What is the Wifi dead zone?
The dead zone of WiFi connection is where the connection does not arrive or is fine but is so weak that it is difficult to use it. These are places far from the router or separated by large walls where you cannot normally surf. If you have a dead zone at home, follow these tips to improve your signal range and enjoy your Internet connection. Ideally, you should apply all the tips practically at the same time. If you still do not get an optimal result, don’t worry, you can find Wi-Fi repeaters at very affordable prices.
How to solve it?
Open the doors
Closed doors are signal interference. They don’t have the same impact as other objects because they are wooden. That doesn’t mean they don’t affect our wireless coverage. Leaving some doors open can make the difference between a dead zone and an acceptable signal. On the other hand, removing obstacles that can affect the Wi-Fi signal path can also play a crucial role in establishing our Internet connection.
I realize that this is not always possible, but we need to examine what elements can prevent the signal from reaching the dead zone we want to eliminate. Then move them to improve coverage, as electrical devices emit waves that interfere with Wi-Fi.
Use routers and place them in specific areas of your home
The Wi-Fi signal leaves the router in the form of a circular wave, and its range is limited. This means that the place and location of the router largely determine the range of the signal and the dead zones to be addressed. It is not the same to place a router in an enclosed space, where the signal is already limited by the obstacles around it. For this reason, place it in an open space, where its emission is stronger and can travel a greater distance.
The same applies to location. If you place the router on the ground, the coverage is very poor, while at medium height the signal range improves significantly. Ideally, place the router in the middle of an open space and a little higher. At the bottom, if there is a dead zone, we can move a little closer to that area, reaching the minimum distance allowed by Wi-Fi.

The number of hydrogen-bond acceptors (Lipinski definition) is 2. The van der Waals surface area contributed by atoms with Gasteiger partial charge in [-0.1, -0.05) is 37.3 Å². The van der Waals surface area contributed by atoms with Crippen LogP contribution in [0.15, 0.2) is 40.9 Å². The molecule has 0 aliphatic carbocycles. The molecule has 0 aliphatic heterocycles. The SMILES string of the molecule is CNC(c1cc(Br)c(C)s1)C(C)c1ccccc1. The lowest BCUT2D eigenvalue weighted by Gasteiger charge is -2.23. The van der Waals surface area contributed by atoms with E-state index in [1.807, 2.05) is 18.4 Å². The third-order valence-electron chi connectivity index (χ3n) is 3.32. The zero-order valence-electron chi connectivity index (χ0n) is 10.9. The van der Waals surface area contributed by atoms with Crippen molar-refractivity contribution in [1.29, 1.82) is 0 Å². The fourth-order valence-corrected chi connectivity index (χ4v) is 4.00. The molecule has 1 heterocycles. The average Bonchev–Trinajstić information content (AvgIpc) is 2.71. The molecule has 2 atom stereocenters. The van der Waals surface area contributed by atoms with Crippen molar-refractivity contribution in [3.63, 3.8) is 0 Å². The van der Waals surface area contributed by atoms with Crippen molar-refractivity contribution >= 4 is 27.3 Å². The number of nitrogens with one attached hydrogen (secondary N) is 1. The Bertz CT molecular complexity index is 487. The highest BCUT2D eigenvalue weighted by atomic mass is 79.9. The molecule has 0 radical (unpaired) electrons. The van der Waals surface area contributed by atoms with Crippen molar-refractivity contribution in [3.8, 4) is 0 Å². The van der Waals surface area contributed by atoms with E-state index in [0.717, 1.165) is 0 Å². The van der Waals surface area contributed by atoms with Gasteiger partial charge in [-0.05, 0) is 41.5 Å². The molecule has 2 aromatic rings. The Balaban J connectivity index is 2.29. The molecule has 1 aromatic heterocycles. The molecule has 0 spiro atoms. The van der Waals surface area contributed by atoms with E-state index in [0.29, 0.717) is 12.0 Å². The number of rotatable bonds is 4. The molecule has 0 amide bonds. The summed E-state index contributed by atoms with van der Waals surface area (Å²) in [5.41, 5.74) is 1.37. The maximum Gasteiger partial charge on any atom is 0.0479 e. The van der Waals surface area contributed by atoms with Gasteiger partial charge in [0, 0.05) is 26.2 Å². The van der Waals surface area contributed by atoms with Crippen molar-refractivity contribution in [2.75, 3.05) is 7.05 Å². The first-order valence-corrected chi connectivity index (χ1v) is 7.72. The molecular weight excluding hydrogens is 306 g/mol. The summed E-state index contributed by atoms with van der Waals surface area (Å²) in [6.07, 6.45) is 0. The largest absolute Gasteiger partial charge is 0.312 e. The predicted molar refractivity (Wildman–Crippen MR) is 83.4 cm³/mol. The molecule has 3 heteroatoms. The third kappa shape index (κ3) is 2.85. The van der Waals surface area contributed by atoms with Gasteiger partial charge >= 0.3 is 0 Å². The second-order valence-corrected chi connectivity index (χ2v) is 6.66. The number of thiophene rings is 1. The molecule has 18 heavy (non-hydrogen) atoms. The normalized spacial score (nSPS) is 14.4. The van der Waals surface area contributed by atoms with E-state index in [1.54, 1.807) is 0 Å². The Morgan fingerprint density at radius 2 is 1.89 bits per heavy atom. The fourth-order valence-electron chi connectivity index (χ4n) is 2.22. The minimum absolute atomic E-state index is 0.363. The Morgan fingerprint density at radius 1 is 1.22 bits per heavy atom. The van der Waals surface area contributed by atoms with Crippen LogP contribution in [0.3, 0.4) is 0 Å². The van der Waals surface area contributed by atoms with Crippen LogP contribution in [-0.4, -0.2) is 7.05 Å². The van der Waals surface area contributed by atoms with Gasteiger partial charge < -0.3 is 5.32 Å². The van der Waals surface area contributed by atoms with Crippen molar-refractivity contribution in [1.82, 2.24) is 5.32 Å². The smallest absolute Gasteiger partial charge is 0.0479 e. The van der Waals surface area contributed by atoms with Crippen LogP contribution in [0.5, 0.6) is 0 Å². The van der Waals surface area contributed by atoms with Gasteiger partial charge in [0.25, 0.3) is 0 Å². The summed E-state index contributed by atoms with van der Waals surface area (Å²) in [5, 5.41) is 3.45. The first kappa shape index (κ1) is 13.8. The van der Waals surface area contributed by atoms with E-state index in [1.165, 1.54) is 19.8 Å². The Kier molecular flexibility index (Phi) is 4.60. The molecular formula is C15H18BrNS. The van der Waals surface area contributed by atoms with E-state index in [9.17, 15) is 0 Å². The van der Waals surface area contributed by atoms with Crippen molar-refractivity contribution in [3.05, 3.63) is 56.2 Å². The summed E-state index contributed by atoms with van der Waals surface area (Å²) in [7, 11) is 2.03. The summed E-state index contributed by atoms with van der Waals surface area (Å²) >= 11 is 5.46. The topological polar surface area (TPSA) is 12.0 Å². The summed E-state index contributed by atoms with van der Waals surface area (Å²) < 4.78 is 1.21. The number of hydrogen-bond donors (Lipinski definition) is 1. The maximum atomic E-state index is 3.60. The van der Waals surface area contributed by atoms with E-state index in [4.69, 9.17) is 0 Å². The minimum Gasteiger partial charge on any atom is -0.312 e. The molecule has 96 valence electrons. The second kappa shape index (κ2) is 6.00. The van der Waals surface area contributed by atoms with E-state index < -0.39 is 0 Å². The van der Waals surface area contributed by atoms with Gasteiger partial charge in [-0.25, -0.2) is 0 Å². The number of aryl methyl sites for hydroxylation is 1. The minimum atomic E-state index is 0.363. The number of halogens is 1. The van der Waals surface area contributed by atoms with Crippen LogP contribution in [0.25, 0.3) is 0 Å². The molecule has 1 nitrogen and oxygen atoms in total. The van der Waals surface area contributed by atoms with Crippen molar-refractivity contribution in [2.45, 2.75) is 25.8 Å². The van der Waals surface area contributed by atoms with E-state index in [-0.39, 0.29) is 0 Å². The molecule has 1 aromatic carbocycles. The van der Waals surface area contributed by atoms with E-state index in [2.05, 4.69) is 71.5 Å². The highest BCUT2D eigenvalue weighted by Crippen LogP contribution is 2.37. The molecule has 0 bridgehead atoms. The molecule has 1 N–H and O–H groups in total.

One of the main limitations of Wi-Fi networks is the coverage it provides in our homes. All things being equal, 2 GHz reaches more than 5 GHz. But more slowly because of the standard used and the width of the wireless channel. If you have connected to your router (in any of its frequency bands), but your coverage area is very small, you need to purchase a Wi-Fi repeater. Or better yet, purchase a Wi-Fi Mesh system for your home, which allows you to move from node to node without a Wi-Fi connection without interruption. If you plan to connect from remote locations, you can use only such Wi-Fi devices or PLCs.
Newer routers always automatically select wireless channels to avoid interference with nearby networks that they detect. However, it is possible that this feature is not well programmed in routers and only checks Wi-Fi networks when the router is rebooted. So not often enough to “prevent” this interference. Therefore, it would be very good if you would check the channels used by your neighbor. We recommend using Acrylic Wi-Fi Home on a Windows PC and Wi-Fi Analyzer if you use an Android phone. The automatic Wi-Fi channel configuration takes care of changing it manually.
In some cases, however, problems occur because the router decides to change the channel without waiting for all Wi-Fi clients to disconnect. Choosing the right Wi-Fi channel is critical, and in this case, it is also important that it is configured correctly to avoid problems. If you have conflicts with other neighbors, you may experience connection errors, loss of signal or speed. This can happen especially if you live in a building surrounded by several networks.
Many people connected
Another problem with Wi-Fi networks is that the more wireless devices are connected, the slower the wireless network will be. This is because the router and base station must avoid collisions whenever possible, which generally makes the network slower. Technologies such as OFDMA in Wi-Fi 6 and MU-MIMO allow for maximum optimization of the wireless network, but if the clients used support these two technologies, we will not benefit.
Another important point is that slow Wi-Fi clients (with one antenna) harm faster clients (with three or more antennas). So ideally, you should put slow clients on one band and faster clients on another. If the router or access point has the “Airtime Fairness” feature, this problem will be mitigated. In that the router will determine a certain “time” for each device connected at the same time.
Unused devices should be disconnected from the wireless network, so that the frequency band remains “free” and current clients get maximum speed. After all, the more devices connected, the more problems you can have. Nowadays, in IoT, it is common to have several devices connected to the network at the same time, so we need to manage them properly.
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